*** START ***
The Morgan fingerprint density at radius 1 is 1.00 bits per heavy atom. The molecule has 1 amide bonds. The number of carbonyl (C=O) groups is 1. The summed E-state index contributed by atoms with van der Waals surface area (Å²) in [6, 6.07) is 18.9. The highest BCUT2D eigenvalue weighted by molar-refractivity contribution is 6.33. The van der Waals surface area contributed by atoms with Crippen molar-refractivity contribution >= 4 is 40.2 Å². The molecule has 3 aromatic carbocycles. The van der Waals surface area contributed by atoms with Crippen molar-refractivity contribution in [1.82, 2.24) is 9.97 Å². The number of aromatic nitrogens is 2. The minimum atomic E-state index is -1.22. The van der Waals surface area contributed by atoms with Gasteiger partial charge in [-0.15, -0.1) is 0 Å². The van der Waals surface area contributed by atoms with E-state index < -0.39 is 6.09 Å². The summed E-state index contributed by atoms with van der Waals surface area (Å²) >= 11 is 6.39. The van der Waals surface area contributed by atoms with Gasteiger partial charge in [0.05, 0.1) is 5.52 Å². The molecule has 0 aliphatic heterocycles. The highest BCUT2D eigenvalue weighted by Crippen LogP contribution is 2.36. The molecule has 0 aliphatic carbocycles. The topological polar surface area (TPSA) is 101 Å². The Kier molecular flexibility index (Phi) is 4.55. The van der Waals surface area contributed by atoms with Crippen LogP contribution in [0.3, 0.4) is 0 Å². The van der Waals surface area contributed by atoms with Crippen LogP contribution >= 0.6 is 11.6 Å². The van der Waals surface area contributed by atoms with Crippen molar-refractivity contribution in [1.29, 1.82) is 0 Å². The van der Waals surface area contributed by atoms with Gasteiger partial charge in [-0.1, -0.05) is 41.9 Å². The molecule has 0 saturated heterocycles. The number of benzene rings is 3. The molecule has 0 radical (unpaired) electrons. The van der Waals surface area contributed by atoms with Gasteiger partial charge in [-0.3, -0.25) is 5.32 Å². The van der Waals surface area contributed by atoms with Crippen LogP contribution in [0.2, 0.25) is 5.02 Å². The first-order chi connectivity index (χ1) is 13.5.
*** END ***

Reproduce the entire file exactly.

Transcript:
The Morgan fingerprint density at radius 1 is 1.00 bits per heavy atom. The molecule has 1 amide bonds. The number of carbonyl (C=O) groups is 1. The summed E-state index contributed by atoms with van der Waals surface area (Å²) in [6, 6.07) is 18.9. The highest BCUT2D eigenvalue weighted by molar-refractivity contribution is 6.33. The van der Waals surface area contributed by atoms with Crippen molar-refractivity contribution >= 4 is 40.2 Å². The molecule has 3 aromatic carbocycles. The van der Waals surface area contributed by atoms with Crippen molar-refractivity contribution in [1.82, 2.24) is 9.97 Å². The number of aromatic nitrogens is 2. The minimum atomic E-state index is -1.22. The van der Waals surface area contributed by atoms with Gasteiger partial charge in [-0.15, -0.1) is 0 Å². The van der Waals surface area contributed by atoms with E-state index < -0.39 is 6.09 Å². The summed E-state index contributed by atoms with van der Waals surface area (Å²) >= 11 is 6.39. The van der Waals surface area contributed by atoms with Gasteiger partial charge in [0.05, 0.1) is 5.52 Å². The molecule has 0 aliphatic heterocycles. The highest BCUT2D eigenvalue weighted by Crippen LogP contribution is 2.36. The molecule has 0 aliphatic carbocycles. The topological polar surface area (TPSA) is 101 Å². The Kier molecular flexibility index (Phi) is 4.55. The van der Waals surface area contributed by atoms with Crippen LogP contribution in [0.3, 0.4) is 0 Å². The van der Waals surface area contributed by atoms with Crippen LogP contribution >= 0.6 is 11.6 Å². The van der Waals surface area contributed by atoms with Crippen molar-refractivity contribution in [1.29, 1.82) is 0 Å². The van der Waals surface area contributed by atoms with Gasteiger partial charge in [-0.1, -0.05) is 41.9 Å². The molecule has 0 saturated heterocycles. The number of benzene rings is 3. The molecule has 0 radical (unpaired) electrons. The van der Waals surface area contributed by atoms with Gasteiger partial charge in [-0.3, -0.25) is 5.32 Å². The van der Waals surface area contributed by atoms with Crippen LogP contribution in [0.2, 0.25) is 5.02 Å². The first-order chi connectivity index (χ1) is 13.5.